Psychological security as the foundation of personal psychological wellbeing (analytical review)
Background. Security as a socio-cultural phenomenon requires a comprehensive approach and integrates a multitude of aspects of social reality, each of which is important both for an individual and society as a whole. It has been shown that there are certain universal desires and needs which are valued by all cultures and peoples as essential to providing a high quality of life; one of such universals is the need for security. Consequently, the status of people’s security in a society directly depends on the processes taking place in the society as a whole, and a craving for security and the need for it act as powerful stimulators of social changes.
Aim. A theoretical analysis of studies on psychological security as a socio-cultural phenomenon.
Method. Sources were selected according the following principles of scientific cognition: development, systematicity, and determinism.
Result and discussion. It has been shown that, on the one hand, an individual’s security is the result of an effective political, economic, social, and cultural environment. On the other hand, a society’s security is a combination of individual people’s security. It has been proved that the strengthening of a society’s psychological security is key to achieving the wellbeing of different categories of people.
It has been demonstrated that security is a dynamic process, since at every point in time we are dealing with a new type of danger. As a result, psychological security must constantly be created all over again. The latent character of security is shown by the fact that a person starts to strain after it only when an actual threat to life, health, and wellbeing emerges. What’s more, the use of an interdisciplinary approach (psychological and sociological, in particular) appears to be the most fruitful, especially with regard to such latent phenomena as security and wellbeing.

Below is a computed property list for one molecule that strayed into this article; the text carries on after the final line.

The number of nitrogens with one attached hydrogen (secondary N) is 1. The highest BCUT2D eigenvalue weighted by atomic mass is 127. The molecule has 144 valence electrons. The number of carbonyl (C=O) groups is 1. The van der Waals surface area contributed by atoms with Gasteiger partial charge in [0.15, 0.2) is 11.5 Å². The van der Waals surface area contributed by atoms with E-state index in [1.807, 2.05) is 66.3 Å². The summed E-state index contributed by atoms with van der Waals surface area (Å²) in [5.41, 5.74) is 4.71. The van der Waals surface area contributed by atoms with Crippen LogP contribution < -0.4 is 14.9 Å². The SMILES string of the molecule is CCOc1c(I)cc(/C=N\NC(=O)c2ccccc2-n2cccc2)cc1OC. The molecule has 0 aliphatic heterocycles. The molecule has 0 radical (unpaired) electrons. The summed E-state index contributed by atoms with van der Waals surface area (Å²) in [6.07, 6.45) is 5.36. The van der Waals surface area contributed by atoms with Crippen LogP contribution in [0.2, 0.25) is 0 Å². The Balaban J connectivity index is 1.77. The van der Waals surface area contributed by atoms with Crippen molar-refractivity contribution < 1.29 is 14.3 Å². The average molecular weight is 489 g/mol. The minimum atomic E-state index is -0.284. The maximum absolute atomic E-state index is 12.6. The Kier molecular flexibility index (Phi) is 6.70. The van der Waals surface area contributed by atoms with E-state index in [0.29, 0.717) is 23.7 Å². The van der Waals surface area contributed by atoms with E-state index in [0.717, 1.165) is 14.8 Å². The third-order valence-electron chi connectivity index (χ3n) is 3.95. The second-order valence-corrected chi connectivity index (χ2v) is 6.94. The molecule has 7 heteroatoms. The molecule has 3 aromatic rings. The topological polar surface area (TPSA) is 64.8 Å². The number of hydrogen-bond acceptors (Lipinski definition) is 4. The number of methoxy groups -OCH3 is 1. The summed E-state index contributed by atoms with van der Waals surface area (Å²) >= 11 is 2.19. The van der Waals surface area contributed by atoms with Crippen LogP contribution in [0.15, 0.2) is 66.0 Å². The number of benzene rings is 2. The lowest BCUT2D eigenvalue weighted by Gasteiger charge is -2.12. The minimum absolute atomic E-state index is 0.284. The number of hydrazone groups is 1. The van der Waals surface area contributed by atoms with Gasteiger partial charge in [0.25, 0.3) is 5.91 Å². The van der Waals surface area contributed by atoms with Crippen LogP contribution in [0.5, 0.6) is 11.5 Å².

It has been shown that all aspects of human behavior in all spheres of life can be interpreted in the context of both the sense of security and actual security, and in most cases it is the need for security that guides man’s action. It has also been demonstrated that people’s perceptions and assessment of their state of security are psychological processes, and thus, they are exposed to individual and group differences.
Modern research has shown that, in the modern world, the link between a sense of wellbeing and sense of security is drawing increasing attention. Yet it should be noted that there is a tendency to interpret the concept of security restrictively as protection from harm and satisfaction of basic needs. In other words, the idea that psychological wellbeing and security are complementary and mutually conditioned concepts has not been dealt with so far.
Keywords: psychological security, psychological wellbeing, “ontological” security, “security theater,” need for security, perception of security.